## Single Pulse Generation with the STM8S

I have recently been looking at using a sensor which uses a one-wire communication protocol. The protocol uses a single pulse of a defined length to trigger the unit to send the sensor reading back down the same wire. This lead me on to thinking about how I could achieve this, the results of which are documented here.

Whilst the main purpose of the code we will be developing in this post remains the same, i.e. to produce a single pulse of a defined length, I felt it important to show the two fundamental ways in which this can be achieved:

• Interrupts and GPIO
• Timers

Much of the first method, using interrupts and GPIO signals is a relatively straight forward case of modifying one of the previous examples, namely Using Timers on the STM8S.

The second method is more interesting as we look at using Timers to solve this problem. This will start us looking at using Timer 1. This is probably the most flexible and powerful of the Timers on the STM8S. This power and flexibility comes with a price, it is also the most complex of the timers we have at our disposal.

As an aside, we will look at measuring the length of the pulses we can generate with the aim of defining the minimum pulse length we can create using each of the methods.

So let’s start with a common problem definition. We will use both methods to generate a single pulse lasting 30 uS.

## Method 1 – Interrupts and GPIO

This method requires only slight modifications to the code presented in Using Timers on the STM8S. So let’s start by downloading the example and modifying the code.

The first thing we will need to do is to modify the duration of the timer in order to generate and interrupt every 30 uS. In the original program we setup Timer 2 as follows:

```//
//  Setup Timer 2 to generate a 20 Hz interrupt based upon a 16 MHz timer.
//
void SetupTimer2()
{
TIM2_PSCR = 0x03;       //  Prescaler = 8.
TIM2_ARRH = 0xc3;       //  High byte of 50,000.
TIM2_ARRL = 0x50;       //  Low byte of 50,000.
TIM2_IER_UIE = 1;       //  Enable the update interrupts.
TIM2_CR1_CEN = 1;       //  Finally enable the timer.
}
```

From the previous article we know that the following formula applies:

(2TIM2_PSCR * counter) = fmaster / finterrupt

Now we are looking at generating a high frequency (low duration) pulse and so it is not unreasonable to set the prescalar to 1 (i.e. TIM2_PSCR = 0). This simplifies the formula to:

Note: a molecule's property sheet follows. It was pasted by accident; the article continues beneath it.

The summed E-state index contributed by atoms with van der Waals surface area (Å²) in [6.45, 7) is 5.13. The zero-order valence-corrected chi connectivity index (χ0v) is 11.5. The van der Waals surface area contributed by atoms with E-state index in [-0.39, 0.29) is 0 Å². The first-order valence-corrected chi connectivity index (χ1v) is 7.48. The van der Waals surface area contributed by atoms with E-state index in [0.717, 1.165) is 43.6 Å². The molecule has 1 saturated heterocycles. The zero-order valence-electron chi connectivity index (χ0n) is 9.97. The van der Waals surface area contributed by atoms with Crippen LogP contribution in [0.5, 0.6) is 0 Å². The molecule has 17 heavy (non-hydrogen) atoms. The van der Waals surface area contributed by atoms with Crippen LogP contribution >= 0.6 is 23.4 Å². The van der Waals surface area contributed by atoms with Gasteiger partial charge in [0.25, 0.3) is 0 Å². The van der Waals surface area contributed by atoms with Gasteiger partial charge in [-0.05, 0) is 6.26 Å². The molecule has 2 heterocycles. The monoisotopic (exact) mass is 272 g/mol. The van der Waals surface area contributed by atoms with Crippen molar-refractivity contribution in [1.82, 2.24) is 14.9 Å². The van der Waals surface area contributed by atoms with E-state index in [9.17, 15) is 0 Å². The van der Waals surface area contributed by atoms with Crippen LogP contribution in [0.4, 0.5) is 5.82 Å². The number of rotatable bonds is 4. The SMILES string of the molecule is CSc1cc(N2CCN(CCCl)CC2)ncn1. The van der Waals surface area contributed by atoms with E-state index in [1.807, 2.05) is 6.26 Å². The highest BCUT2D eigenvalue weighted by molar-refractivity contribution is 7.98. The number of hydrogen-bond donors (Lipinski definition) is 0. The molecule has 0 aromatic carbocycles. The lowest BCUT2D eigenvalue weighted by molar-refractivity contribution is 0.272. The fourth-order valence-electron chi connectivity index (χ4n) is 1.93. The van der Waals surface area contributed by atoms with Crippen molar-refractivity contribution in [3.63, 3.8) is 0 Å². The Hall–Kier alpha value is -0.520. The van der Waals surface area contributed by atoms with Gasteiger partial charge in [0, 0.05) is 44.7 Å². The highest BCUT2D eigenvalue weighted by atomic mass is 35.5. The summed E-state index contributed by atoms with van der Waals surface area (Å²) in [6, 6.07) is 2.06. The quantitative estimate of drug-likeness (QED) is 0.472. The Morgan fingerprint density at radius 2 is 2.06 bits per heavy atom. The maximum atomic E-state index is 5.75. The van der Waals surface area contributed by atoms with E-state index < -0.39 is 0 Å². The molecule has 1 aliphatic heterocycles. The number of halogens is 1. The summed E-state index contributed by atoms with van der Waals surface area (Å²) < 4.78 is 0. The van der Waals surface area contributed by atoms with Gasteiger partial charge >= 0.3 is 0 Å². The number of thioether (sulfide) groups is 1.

counter = fmaster / finterrupt

We also know that finterrupt is given by the following formula:

finterrupt = 1 / pulse duration

Putting the two together gives:

counter = fmaster * pulse duration

counter = 16,000,000 * 30 * 10-6

counter = 480 (0x1e0)

So our code becomes:

```//
//  Setup Timer 2 to generate an interrupt every 480 clock ticks (30 uS).
//
void SetupTimer2()
{
TIM2_PSCR = 0x00;       //  Prescaler = 1.
TIM2_ARRH = 0x01;       //  High byte of 480.
TIM2_ARRL = 0xe0;       //  Low byte of 480.
TIM2_IER_UIE = 1;       //  Turn on the interrupts.
TIM2_CR1_CEN = 1;       //  Finally enable the timer.
}
```

If you hook up oscilloscope and deploy the code you should find that the STM8S is generating square wave on Post D, Pin 5. The frequency of the signal should be 60 uS (see the previous article for an explanation where this comes from) with a duty cycle of 50%. Each of the components should have a width of 30 uS.

The next thing we need to do is to make the system generate a single pulse instead of a square wave. The solution is shockingly simple; in this case we turn off the timer interrupt after the first pulse has been generated.

The code in the Interrupt Service Routine (ISR) currently looks like this:

```//
//  Timer 2 Overflow handler.
//
#pragma vector = TIM2_OVR_UIF_vector
__interrupt void TIM2_UPD_OVF_IRQHandler(void)
{
PD_ODR_ODR4 = !PD_ODR_ODR4;     //  Toggle Port D, pin 4.
TIM2_SR1_UIF = 0;               //  Reset the interrupt otherwise it will fire again straight away.
}
```

When we initialise the GPIO port we start with the output set to low. The timer interrupt code then toggles the GPIO port. So the first time this ISR is called the GPIO port goes high, the second time the GPIO port goes low etc. This means we need to turn off the interrupt when we transition from high to low for the first time. This results in the following code:

```//
//  Timer 2 Overflow handler.
//
#pragma vector = TIM2_OVR_UIF_vector
__interrupt void TIM2_UPD_OVF_IRQHandler(void)
{
unsigned char data;

data = PD_ODR_ODR4;
PD_ODR_ODR4 = !data;            //  Toggle Port D, pin 5.
if (data == 1)
{
TIM2_IER_UIE = 0;           //  Only allow the pulse to happen once.
}
TIM2_SR1_UIF = 0;               //  Reset the interrupt otherwise it will fire again straight away.